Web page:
Budget provision, if approved by Senate, will increase federal allocations for rail to $12 billion in this year alone.
Yesterday, the U.S. House passed its housing and transportation bill, which will provide funds for fiscal year 2010. Approved mostly by members of the majority Democratic party, the bill would allocate $4 billion to high-speed rail programs — if the Senate’s version, likely to be considered after the August recess, includes the same provision. If a planned infrastructure bank is authorized by the Congress later this year, $2 billion of the included funds would be shifted there and could be devoted to non-rail projects, though that prospect appears unlikely at this time.
In the President’s Budget, released earlier this year, Mr. Obama asked the Congress to devote $1 billion for the next five years for high-speed rail, in addition to the $8 billion already marked for the program under the stimulus bill. The House’s decision to increase that number to $4 billion is a direct reaction to the huge response from states and the private sphere for stimulus-based federal rail grants. The FRA revealed that forty states had applied for more than $103 billion.
Iowa Congressman Tom Latham (R) attempted to block the inclusion of so much money for rail, arguing that the government shouldn’t embark on what he argued would be a $100 billion endeavor. Yet his amendment was put down by a vote of 136-284, with 40 Republicans voting against his measure — compared to the only 16 members of the GOP voting for the bill as a whole. This indicates strong bipartisan support in Congress for high-speed rail investment and bodes well for similar action in the more conservative Senate.
Two billion of the allocated dollars would be transferred to an infrastructure bank if that agency is established later in the year. The bank would extend low interest loans to valuable projects contributing to the well-being of the nation as a whole, including appropriate private investments. At this point, however, the infrastructure bank has yet to materialize and even if it does, it would likely focus at least initially on rail projects, since they’ve achieved prominence this year in the national discourse.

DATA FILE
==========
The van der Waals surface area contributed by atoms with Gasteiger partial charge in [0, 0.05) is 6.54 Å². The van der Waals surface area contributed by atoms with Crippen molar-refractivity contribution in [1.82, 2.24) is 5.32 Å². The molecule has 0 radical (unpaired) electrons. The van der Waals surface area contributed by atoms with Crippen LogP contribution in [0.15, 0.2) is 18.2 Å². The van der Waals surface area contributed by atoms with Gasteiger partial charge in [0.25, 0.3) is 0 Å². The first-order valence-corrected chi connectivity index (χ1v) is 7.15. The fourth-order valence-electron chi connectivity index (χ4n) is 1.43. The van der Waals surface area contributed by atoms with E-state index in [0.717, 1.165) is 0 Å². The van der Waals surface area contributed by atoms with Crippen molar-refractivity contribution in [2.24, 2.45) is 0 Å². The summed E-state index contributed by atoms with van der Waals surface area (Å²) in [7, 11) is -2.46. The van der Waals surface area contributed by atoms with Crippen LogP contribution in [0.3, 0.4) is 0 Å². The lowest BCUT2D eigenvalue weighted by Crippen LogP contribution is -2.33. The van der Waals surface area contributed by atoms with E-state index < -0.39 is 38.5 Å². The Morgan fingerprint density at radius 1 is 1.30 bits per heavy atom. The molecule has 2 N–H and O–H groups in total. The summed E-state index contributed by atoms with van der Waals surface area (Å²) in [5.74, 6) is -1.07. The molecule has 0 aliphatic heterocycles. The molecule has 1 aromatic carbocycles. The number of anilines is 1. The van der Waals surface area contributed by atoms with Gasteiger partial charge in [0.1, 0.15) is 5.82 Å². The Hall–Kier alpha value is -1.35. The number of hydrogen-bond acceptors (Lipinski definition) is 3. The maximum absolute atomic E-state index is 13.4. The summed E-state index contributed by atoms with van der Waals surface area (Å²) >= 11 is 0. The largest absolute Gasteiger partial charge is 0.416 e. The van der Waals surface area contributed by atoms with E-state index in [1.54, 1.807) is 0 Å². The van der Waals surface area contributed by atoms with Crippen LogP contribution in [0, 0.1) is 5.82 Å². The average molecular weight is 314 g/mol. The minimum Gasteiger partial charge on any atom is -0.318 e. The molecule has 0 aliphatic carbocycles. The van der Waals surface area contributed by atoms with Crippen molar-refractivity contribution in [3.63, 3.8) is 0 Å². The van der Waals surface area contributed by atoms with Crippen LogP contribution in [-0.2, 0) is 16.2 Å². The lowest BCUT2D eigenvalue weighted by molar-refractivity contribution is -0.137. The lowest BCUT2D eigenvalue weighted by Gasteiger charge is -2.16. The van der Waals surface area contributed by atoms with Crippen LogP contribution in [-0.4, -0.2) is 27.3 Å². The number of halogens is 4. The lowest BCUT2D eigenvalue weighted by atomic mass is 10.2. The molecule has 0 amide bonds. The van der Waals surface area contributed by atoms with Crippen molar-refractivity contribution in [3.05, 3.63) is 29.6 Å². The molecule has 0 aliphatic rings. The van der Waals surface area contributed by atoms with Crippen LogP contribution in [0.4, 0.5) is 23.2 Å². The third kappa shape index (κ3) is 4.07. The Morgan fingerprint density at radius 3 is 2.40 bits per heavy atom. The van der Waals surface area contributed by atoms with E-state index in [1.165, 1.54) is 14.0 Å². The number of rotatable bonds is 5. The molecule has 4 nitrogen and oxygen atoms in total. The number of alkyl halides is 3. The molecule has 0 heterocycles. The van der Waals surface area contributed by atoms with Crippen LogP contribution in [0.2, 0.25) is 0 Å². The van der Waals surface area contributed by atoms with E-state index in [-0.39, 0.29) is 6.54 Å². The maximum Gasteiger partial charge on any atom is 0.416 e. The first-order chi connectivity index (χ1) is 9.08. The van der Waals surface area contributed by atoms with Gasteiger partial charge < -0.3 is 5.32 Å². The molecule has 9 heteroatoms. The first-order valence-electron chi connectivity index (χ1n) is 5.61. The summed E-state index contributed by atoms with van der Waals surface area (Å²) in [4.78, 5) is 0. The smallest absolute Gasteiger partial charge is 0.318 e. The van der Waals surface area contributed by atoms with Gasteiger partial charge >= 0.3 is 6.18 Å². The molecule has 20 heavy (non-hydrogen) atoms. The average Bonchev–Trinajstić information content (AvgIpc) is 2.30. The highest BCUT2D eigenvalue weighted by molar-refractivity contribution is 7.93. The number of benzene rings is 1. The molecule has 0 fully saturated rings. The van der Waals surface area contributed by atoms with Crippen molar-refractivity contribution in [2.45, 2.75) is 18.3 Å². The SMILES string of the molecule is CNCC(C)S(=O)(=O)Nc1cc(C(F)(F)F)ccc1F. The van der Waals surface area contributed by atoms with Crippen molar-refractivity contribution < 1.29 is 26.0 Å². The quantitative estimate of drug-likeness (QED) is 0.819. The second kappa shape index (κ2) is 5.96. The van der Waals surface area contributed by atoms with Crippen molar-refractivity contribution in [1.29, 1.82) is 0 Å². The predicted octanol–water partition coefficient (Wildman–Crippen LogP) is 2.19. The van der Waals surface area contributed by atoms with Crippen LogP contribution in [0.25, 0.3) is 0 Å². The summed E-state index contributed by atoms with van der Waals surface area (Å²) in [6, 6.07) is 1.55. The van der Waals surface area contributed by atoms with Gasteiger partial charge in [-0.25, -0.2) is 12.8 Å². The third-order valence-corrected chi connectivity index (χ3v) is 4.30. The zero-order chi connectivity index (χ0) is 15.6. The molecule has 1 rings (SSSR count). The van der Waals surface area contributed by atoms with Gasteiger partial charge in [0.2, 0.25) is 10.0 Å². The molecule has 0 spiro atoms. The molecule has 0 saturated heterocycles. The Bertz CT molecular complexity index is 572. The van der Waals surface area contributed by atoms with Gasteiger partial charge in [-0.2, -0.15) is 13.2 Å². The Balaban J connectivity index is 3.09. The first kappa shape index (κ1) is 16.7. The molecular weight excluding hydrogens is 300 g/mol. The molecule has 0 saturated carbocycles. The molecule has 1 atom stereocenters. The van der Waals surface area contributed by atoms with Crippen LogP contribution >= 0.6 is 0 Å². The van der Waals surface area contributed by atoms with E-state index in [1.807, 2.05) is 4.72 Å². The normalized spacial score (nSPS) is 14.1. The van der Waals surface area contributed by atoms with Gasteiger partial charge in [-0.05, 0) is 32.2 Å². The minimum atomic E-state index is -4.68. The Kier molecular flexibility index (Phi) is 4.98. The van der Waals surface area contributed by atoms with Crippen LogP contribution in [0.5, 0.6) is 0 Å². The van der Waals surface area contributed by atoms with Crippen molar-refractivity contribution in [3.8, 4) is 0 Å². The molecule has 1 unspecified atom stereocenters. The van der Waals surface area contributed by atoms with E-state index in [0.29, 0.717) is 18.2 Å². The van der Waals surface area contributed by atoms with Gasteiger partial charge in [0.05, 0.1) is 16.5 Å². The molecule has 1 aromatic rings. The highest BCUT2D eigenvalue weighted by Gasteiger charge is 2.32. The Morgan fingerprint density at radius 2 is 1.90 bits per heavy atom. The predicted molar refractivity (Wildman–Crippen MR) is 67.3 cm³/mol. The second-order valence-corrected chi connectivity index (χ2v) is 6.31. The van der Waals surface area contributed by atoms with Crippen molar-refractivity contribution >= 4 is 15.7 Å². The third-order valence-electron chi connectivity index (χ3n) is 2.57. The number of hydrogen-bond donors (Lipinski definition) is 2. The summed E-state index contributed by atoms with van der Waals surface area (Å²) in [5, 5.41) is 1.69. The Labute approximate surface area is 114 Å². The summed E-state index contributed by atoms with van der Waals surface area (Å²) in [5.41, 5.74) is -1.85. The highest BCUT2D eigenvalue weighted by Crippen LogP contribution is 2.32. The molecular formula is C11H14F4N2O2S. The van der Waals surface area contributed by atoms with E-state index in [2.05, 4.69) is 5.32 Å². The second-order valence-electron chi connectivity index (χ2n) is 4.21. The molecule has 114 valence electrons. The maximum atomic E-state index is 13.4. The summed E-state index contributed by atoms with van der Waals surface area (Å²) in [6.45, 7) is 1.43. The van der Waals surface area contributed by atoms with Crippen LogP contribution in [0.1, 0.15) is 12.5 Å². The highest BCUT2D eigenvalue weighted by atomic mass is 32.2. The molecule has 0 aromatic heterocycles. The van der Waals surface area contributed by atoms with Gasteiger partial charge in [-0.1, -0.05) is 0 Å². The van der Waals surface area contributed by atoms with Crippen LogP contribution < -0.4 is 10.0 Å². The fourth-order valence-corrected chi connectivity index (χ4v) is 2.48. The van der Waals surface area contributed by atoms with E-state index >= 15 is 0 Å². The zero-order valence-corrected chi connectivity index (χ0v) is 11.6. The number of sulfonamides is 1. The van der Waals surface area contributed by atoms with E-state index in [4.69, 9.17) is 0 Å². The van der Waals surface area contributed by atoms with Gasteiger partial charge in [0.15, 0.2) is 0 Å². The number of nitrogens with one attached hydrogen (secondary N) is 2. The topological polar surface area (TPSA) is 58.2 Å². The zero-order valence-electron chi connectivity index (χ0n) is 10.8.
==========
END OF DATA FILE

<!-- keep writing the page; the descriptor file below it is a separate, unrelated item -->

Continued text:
14 replies on “House Okays Additional $4 Billion for High-Speed Rail”
Good to hear that some investments have not been halted. And the rail is one of the most important transport ways in the world. That should not be forgotten. Money to develop faster ways of transporting is always good because in time it will save many more money than those 4 Billion.
So what’s the apportioning process for these funds? Are they going to be distributed with the same four-track system that teh $8 billion is going out on?
They will follow the same apportionment process as is being used for the stimulus funds. In other words, DOT/FRA is supposed to use a relatively objective procedure to chose projects worthy of funding.
Well this article was a pleasant surprise.
I especially liked that there were requests for more than 100B. That means two things. Americans are always trying to get something for nothing, and rail is picking up in everyone’s eyes.
As far too many people have pointed out, while it would be great for the economy to have high speed rail liking cites, the only way people would ride it is if the cites that are connected have decent intra city public transit (the Northeast corridor, Chicago area, California, Pacific northwest). HSR spending anywhere else in the country without first constructing rapid transit or light rail, or competent public transit in general, to get people around in the city without renting a car will just turn into a delayed boondoggle that won’t have sustainable ridership once finished.
Abe, it’s awesome incredibly important to have a robust, poly-centric system so that small and medium-size cities (like La Crosse, Kalamazoo, Eugene) are connected to larger cities (Minneapolis, Chicago, Detroit). This will encourage development in these exurbs, but more importantly will lower everybody’s oil consumption. If you don’t have to drive or fly, which if you’re not connected to a large airport or freeway is a problem, then you will spend more money on fuel. HSR and Amtrak as it is lessens that problem.